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|Title:||Considerations in the Use of Crystalline Amino Acids in Swine Diets|
|Author(s):||Kerr, Brian Jay|
|Department / Program:||Animal Science|
|Degree Granting Institution:||University of Illinois at Urbana-Champaign|
|Subject(s):||Agriculture, Animal Culture and Nutrition|
|Abstract:||A series of experiments were conducted to evaluate the effects of reduced-protein, amino-acid-supplemented diets on pig performance, carcass characteristics, heat production and nitrogen and energy balance. Pigs from weaning to market weight fed diets reduced in protein by two to four percentage units below recommended levels exhibited inferior performance and carcass characteristics in comparison to pigs fed adequately. Pig performance and carcass characteristics were improved to a level equal to pigs fed the higher-protein diets when the reduced-protein diets were supplemented with the required indispensible amino acids. However, pigs fed the reduced-protein, amino-acid-supplemented diets tended to have greater backfat thickness than pigs fed diets of higher-protein content.
Energy and nitrogen balance studies revealed that maximum nitrogen retention was achieved only when the reduced-protein diets were supplemented with both the deficient indispensable amino acids and a source of nitrogen for the synthesis of dispensable amino acids. Apparently, in the absence of adequate nitrogen, the pig retains excess ingested energy as lipid, thus contributing to a fatter carcass.
Despite the measurement of a lower heat production when pigs were fed reduced-protein diets, they did not consume more feed than pigs fed the higher-protein diet. When pigs were restricted-fed in a thermal-stress environment, the lower heat production by pigs fed the amino-acid-supplemented diet resulted in greater feed efficiency than that of pigs fed the higher, i.e., recommended level, protein diet. This was not apparent when pigs were fed ad libitum. Pigs fed the reduced-protein, amino-acid-supplemented diet produced inferior carcasses compared to pigs fed the higher-protein diet.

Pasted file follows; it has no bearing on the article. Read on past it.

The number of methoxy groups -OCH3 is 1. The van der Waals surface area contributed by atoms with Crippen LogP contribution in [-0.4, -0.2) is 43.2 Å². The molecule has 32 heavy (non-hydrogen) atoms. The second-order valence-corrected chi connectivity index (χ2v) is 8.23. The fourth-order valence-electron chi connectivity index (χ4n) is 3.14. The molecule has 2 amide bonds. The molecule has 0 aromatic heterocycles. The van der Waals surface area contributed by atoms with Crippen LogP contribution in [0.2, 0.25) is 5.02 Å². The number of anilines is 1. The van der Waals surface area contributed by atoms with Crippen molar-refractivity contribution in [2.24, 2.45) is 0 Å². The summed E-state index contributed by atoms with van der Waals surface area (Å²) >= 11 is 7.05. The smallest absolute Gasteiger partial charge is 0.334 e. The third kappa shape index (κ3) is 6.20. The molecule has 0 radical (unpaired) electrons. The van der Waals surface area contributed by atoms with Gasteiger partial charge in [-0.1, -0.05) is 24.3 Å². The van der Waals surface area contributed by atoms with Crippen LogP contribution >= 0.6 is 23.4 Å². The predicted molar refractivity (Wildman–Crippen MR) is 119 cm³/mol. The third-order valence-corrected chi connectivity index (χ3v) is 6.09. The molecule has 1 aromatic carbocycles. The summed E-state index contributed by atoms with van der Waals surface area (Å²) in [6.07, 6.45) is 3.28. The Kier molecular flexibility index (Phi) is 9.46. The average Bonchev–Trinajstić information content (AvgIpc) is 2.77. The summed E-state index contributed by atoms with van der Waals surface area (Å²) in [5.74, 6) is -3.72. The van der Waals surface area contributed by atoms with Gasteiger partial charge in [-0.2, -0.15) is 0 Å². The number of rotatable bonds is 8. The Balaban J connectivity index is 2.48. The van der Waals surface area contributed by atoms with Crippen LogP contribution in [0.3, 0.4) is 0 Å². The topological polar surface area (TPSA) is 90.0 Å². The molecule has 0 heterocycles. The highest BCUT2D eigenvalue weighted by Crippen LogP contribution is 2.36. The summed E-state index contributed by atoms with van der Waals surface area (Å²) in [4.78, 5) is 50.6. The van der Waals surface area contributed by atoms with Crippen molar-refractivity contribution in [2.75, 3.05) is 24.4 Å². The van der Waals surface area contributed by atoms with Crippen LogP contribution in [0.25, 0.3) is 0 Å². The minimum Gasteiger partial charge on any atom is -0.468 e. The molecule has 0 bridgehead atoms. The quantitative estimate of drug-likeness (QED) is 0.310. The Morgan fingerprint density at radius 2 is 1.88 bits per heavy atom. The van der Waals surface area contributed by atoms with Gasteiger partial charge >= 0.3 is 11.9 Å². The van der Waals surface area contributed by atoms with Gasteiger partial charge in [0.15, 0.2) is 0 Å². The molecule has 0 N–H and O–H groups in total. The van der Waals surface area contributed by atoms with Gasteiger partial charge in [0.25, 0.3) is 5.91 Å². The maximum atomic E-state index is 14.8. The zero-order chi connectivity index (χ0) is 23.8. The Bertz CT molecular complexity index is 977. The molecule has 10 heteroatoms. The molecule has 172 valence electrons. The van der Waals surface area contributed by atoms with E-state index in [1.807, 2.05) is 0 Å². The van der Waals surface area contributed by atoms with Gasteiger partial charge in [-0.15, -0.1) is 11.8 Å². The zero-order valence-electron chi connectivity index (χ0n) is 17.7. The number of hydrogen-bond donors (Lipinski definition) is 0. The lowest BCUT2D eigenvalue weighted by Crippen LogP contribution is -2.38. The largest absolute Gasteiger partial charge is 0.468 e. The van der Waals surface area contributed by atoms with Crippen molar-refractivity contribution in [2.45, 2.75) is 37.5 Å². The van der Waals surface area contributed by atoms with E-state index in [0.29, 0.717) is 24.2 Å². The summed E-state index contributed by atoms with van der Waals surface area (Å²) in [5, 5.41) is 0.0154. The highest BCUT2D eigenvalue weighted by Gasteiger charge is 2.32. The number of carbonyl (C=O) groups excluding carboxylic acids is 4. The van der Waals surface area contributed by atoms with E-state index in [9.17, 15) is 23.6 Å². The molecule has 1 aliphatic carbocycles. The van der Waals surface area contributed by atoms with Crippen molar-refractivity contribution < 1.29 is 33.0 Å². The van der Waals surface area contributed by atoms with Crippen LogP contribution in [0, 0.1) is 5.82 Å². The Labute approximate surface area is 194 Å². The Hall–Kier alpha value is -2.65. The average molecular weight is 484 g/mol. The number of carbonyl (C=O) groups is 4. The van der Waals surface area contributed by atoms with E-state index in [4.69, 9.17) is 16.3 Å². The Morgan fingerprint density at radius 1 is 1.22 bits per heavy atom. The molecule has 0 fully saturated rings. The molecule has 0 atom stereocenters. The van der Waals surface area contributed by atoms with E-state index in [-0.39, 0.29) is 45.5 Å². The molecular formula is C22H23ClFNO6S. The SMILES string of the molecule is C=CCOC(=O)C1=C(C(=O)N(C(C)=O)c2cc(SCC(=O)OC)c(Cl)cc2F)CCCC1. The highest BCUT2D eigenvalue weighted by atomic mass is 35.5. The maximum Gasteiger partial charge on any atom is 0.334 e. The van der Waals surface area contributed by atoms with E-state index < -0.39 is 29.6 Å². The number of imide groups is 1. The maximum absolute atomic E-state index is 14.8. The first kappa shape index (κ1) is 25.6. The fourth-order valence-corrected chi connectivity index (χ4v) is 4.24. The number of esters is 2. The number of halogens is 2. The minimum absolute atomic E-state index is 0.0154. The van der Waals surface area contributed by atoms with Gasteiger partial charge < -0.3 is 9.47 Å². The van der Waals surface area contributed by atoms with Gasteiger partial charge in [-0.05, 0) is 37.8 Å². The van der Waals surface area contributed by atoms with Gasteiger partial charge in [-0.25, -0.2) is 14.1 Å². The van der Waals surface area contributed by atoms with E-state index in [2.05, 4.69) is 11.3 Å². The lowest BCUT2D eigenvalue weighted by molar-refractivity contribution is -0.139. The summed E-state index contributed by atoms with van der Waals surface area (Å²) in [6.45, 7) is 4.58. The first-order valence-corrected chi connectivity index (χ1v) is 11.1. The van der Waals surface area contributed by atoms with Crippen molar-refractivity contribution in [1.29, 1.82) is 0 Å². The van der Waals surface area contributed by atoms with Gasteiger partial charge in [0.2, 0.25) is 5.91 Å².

Evaluation of amino acid supplementation in diets for gravid gilts suggests that diets containing free- and protein bound-amino acids should be fed more frequently than a diet containing only intact protein. Threonine and(or) dispensable amino acid supplementation of a lysine- and tryptophan-supplemented corn diet did not permit gravid gilts fed the diet to reach the nitrogen retention level attained by gilts fed a 12% crude protein diet. This supports the hypothesis that one or more additional amino acids is limiting.
Thesis (Ph.D.)--University of Illinois at Urbana-Champaign, 1988.
|Date Available in IDEALS:||2014-12-15|